Access is Everything
If you don’t know about Backcountry Hunters and Anglers (BHA), you’ve been running in the wrong circles. It’s okay. We got you. We consider BHA the preeminent group of smart, motivated people working to ensure we have exceptional fishing (and hunting) opportunities for generations to come.
Though this group is sometimes pigeonholed as a hunting conservation organization, they do a lot of advocacy work for fisheries and anglers too. I mean, it’s right there in the name. Backcountry Hunters and Anglers.
Though a international organization (they’re in Canada), local chapters at state and county levels make up the backbone of BHA. Those local volunteers identify issues of concern to anglers and raise their collective voices to ensure their perspectives are heard and recognized. Those local chapters gather regularly—sometimes to rally collective action for or against legislation that affects outdoor recreation, sometimes to hold volunteer events like river clean ups or habitat restoration projects, sometimes to just BS about fishing (and hunting) and maybe have a beverage or two.
These are our people. They realize that, in order for fishing to survive into the 22nd century, we need leverage our numbers and make sure that the culture of angling is heard and represented.
Our fisheries need logical, science-based management policies that balance the needs of many complex stakeholders who depend on our rivers, streams, lakes, and oceans. BHA works to amplify the voices of anglers when it comes to policy and management decision making, both at the national and local levels.
BHA North American Action Map
Perhaps most importantly, however, BHA works to maintain and expand public access to land and water. Water access is increasingly problematic in the United States. Just look at the recent supreme court decision in New Mexico, where hundreds of miles of streambed were restored to the public trust. Or if you’re in the mood to get pissed off, have a look at last year’s supreme court decision in Utah, where the opposite happened, and access to hundreds of miles of prime fishing water was taken away.
Water access laws are complicated. Some states, like Montana, consider the vast majority of rivers and streams to be held in the public trust. Anglers therefore can go just about anywhere they want so long as they access the water legally and stay below the high water mark. Other states, like Arizona, take a very different approach. In Arizona, the only river that’s considered public water is the Colorado River. All other rivers and streams are private. Unless you own land, you can’t fish there.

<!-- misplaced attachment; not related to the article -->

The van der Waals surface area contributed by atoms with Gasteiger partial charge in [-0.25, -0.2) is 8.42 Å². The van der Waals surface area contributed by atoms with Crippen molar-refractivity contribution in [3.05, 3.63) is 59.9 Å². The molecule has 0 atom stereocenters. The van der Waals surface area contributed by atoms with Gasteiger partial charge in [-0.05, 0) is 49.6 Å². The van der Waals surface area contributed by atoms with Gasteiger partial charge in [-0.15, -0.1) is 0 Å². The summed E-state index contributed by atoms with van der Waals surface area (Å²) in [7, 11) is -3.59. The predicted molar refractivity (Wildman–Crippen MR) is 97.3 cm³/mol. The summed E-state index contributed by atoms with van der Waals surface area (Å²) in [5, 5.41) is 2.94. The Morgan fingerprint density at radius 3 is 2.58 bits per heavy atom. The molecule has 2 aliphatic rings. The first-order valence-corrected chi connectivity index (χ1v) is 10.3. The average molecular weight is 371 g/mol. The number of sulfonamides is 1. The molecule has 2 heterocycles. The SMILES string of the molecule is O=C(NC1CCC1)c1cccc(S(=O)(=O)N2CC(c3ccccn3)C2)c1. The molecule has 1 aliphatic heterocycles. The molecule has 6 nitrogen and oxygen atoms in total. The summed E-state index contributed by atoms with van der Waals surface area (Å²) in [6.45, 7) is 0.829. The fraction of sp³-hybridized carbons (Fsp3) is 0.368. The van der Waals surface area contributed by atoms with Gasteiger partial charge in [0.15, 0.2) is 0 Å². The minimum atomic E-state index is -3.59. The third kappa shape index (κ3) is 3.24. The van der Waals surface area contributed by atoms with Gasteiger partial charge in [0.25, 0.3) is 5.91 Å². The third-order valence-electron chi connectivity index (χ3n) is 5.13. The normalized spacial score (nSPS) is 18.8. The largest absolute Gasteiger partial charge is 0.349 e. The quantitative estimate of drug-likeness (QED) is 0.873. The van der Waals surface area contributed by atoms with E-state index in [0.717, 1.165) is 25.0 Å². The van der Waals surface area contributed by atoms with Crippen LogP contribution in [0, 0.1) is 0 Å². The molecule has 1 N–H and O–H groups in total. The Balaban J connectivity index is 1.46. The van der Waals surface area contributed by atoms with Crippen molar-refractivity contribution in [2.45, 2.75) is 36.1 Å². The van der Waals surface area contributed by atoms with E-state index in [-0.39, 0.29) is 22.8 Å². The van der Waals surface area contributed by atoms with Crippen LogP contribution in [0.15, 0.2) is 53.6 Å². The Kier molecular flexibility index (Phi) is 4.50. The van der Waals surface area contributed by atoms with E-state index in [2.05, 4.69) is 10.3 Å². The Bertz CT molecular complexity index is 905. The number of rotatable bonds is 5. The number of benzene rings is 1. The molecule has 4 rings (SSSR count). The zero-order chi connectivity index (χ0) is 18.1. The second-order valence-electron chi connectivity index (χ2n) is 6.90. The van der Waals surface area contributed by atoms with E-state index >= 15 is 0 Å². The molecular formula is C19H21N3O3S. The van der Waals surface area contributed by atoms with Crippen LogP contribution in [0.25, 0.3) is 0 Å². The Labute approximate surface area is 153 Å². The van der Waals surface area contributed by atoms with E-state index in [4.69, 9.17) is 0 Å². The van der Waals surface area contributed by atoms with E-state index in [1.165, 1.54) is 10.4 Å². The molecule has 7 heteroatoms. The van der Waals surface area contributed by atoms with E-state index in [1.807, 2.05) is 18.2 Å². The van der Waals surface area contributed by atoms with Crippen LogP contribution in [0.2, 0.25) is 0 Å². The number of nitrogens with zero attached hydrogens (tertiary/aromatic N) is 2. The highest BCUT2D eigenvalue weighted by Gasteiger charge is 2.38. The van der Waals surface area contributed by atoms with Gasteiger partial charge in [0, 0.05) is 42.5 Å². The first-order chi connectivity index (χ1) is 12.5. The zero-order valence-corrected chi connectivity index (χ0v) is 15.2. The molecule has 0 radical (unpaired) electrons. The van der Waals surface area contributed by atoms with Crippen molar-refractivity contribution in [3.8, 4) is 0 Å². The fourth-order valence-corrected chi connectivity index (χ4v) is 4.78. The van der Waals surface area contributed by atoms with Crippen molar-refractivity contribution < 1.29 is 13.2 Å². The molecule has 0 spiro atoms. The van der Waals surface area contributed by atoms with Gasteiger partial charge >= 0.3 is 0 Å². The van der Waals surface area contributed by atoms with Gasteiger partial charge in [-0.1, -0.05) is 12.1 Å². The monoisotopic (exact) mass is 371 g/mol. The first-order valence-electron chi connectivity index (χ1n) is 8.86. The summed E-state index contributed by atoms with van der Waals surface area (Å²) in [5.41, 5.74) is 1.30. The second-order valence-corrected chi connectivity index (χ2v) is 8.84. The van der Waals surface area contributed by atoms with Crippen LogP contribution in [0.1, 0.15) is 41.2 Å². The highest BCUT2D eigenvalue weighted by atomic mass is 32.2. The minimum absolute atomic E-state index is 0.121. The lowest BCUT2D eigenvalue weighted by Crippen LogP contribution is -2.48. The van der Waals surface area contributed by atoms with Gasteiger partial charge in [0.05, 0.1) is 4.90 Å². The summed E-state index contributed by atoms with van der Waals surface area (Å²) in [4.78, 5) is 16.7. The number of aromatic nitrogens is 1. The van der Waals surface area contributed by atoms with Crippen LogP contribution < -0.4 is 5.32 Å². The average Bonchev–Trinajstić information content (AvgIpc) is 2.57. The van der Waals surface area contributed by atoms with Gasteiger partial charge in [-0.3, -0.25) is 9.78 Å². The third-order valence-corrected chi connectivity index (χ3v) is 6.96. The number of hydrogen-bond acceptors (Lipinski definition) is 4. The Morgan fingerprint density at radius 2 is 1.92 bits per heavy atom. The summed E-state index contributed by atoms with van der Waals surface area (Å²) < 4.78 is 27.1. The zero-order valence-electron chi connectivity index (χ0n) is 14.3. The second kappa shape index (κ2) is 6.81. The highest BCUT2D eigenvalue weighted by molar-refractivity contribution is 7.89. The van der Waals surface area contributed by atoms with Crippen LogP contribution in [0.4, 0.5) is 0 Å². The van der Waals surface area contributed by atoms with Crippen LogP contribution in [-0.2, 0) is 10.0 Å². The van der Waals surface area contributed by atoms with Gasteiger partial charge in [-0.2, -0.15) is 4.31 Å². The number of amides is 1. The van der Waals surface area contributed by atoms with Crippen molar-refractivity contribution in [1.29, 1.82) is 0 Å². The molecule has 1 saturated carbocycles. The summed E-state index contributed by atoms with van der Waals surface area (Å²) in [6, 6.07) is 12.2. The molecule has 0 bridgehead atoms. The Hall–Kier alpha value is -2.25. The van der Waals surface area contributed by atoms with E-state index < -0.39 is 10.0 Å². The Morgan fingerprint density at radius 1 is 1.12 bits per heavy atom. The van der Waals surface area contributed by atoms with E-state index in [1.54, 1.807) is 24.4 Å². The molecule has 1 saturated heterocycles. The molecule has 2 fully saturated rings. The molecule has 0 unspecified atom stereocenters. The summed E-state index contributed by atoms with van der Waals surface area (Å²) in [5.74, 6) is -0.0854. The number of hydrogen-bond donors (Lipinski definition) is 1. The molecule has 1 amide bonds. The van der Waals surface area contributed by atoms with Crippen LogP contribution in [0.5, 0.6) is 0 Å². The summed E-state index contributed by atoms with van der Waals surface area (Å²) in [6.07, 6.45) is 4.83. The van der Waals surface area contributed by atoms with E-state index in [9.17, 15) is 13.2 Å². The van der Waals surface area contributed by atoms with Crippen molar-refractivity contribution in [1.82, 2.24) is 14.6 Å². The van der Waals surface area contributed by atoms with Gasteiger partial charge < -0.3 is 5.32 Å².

Every state has a different set of rules for where anglers can and can’t go. A few years ago BHA published a guide overviewing the rules on stream access across all 50 states. I recommend you save that for the next time you take a fishing trip to a neighboring state. BHA also fights hard to expand and protect our access to water and fisheries. Without access, our fishing culture shrivels. No offense to the British, but unless we all want to turn into highly technical carp addicts baiting our swims and threading our boilies onto hair-rigs, we’d be smart to keep an eye on our fishing access rights.
We’re proud BHA supporters, and we hope you will consider supporting them as well. Sure, a donation would be appreciated, but better yet, join your local chapter. Show up to a meeting or two. Find out how you can get involved with protecting and improving your local fisheries. If nothing else, it’s usually a good excuse to drink a beer, meet a few new friends, and lie about your most recent fishing trip.
Learn More: Backcountry Hunters & Anglers